Richard Alan “Rick” Mastracchio is an American engineer and a NASA astronaut. He has flown on three NASA Space Shuttle missions as a mission specialist. Mastracchio is currently assigned as the Flight Engineer on the Soyuz TMA-11M/Expedition 38/Expedition 39 long duration spaceflight scheduled for 2013-2014. Richard Mastracchio was born in Waterbury, Connecticut and graduated from Crosby High School in 1978. He received a Bachelor of Science degree in electrical engineering/computer science from the University of Connecticut in 1982, a Master of Science degree in electrical engineering from Rensselaer Polytechnic Institute in 1987, and a Master of Science degree in physical science from the University of Houston–Clear Lake in 1991. He is a member of the Institute of Electrical and Electronics Engineers. Mastracchio worked for Hamilton Standard in Connecticut as an engineer in the system design group from 1982 until 1987. During that time, he participated in the development of high performance, inertial measurement units and flight control computers.
Kevin Warwick is a British scientist and professor of cybernetics at the University of Reading, Reading, Berkshire, United Kingdom. He is known for his studies on direct interfaces between computer systems and the human nervous system, and has also done research in the field of robotics. Warwick carries out research in artificial intelligence, biomedical engineering, control systems and robotics. Much of Warwick’s early research was in the area of discrete time adaptive control. He introduced the first state space based self-tuning controller and unified discrete time state space representations of ARMA models. However he has also contributed in mathematics, power engineering, and manufacturing production machinery.
Nolan Key Bushnell is an American engineer and entrepreneur who founded both Atari, Inc. and the Chuck E. Cheese’s Pizza-Time Theaters chain. Bushnell has been inducted into the Video Game Hall of Fame and the Consumer Electronics Association Hall of Fame, received the BAFTA Fellowship and the Nations Restaurant News “Innovator of the Year” award, and was named one of Newsweek’s “50 Men Who Changed America.” Bushnell has started more than twenty companies and is one of the founding fathers of the video game industry. He is currently on the board of Anti-Aging Games, but his latest venture is an educational software company called Brainrush that is using video game technology in educational software, incorporating real brain science, in a way that Bushnell believes will fundamentally change education. Nolan, who is co-founder and chairman of Brainrush, believes that Brainrush will be his biggest success.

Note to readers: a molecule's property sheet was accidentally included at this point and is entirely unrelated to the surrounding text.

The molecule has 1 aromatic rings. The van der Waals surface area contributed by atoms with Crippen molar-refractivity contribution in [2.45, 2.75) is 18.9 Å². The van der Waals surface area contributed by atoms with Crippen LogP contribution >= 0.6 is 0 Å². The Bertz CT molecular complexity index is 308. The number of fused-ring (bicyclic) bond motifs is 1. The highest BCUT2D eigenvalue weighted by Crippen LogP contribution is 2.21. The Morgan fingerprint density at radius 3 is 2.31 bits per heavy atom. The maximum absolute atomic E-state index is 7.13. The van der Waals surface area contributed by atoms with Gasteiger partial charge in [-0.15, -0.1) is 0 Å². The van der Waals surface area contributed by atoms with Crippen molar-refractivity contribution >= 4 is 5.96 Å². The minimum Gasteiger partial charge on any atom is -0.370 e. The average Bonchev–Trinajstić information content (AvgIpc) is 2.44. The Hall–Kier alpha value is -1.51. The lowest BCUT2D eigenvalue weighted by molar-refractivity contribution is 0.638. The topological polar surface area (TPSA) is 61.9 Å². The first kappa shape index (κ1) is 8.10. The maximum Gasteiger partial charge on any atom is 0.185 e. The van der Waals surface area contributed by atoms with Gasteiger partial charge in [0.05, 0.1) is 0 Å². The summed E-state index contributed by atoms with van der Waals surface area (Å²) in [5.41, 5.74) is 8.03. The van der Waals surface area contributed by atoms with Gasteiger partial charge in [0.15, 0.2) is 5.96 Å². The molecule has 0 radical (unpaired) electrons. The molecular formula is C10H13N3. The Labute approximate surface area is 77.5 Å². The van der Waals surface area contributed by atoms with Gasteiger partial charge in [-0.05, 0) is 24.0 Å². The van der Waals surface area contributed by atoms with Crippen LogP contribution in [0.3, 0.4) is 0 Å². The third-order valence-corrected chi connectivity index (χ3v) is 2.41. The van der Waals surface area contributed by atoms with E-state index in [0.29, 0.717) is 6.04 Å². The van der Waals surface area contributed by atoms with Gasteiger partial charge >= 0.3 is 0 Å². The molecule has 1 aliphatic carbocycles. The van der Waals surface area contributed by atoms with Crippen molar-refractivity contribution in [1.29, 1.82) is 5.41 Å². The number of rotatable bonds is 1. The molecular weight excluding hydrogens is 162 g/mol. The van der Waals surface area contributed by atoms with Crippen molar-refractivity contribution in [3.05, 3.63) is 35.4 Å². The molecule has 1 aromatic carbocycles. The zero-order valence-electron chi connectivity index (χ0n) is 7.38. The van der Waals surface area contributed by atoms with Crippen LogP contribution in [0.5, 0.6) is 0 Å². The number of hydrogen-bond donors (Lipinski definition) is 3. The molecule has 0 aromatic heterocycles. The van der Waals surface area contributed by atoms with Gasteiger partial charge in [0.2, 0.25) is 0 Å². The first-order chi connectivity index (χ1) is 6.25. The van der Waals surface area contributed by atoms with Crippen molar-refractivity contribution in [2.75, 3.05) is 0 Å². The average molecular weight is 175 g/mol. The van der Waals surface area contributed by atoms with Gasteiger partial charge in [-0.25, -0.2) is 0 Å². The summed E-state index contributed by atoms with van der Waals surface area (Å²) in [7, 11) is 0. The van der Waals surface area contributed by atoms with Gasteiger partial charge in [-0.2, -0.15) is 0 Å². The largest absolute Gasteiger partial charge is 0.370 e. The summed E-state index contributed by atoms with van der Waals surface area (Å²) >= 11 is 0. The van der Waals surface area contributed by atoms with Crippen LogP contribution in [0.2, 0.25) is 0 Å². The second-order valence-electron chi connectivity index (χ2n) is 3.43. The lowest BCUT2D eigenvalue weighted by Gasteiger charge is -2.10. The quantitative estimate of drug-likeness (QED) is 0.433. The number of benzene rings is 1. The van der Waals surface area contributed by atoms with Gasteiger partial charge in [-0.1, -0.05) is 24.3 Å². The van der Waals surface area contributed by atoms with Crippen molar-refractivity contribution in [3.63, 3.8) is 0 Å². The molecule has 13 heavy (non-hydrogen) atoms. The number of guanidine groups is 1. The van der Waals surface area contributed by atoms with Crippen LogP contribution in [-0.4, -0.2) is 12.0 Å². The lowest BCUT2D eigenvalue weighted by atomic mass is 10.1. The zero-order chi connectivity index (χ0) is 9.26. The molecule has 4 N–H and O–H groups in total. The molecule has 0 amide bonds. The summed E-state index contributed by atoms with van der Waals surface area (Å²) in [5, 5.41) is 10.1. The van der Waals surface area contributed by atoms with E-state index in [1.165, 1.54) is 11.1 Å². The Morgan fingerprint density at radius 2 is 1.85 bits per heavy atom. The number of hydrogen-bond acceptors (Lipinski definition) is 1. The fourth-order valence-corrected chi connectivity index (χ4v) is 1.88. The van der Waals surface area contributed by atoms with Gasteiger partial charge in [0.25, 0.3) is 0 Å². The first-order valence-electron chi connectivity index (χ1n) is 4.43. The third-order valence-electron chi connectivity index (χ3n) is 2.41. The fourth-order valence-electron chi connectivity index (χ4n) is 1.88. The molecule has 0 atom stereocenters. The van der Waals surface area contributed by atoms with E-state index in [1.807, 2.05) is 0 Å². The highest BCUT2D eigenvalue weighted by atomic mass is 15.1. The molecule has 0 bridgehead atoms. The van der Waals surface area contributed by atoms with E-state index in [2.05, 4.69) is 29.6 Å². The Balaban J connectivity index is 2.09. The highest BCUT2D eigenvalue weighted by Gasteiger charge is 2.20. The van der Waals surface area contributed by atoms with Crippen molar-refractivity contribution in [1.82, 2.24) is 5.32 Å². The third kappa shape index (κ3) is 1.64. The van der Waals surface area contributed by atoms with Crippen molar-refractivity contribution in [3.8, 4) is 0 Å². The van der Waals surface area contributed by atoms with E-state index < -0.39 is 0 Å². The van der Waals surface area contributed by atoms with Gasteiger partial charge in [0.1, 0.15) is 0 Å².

Grote Reber was a pioneer of radio astronomy, which combined his interests in amateur radio and amateur astronomy. He was instrumental in investigating and extending Karl Jansky’s pioneering work, and conducted the first sky survey in the radio frequencies. His 1937 radio antenna was the second ever to be used for astronomical purposes and the first parabolic reflecting antenna to be used as a radio telescope. For nearly a decade he was the world’s only radio astronomer. In the summer of 1937, Reber decided to build his own radio telescope in his back yard in Wheaton. Reber’s radio telescope was considerably more advanced than Jansky’s, consisting of a parabolic sheet metal mirror 9 meters in diameter, focusing to a radio receiver 8 meters above the mirror. The entire assembly was mounted on a tilting stand, allowing it to be pointed in various directions, though not turned. The telescope was completed in September 1937.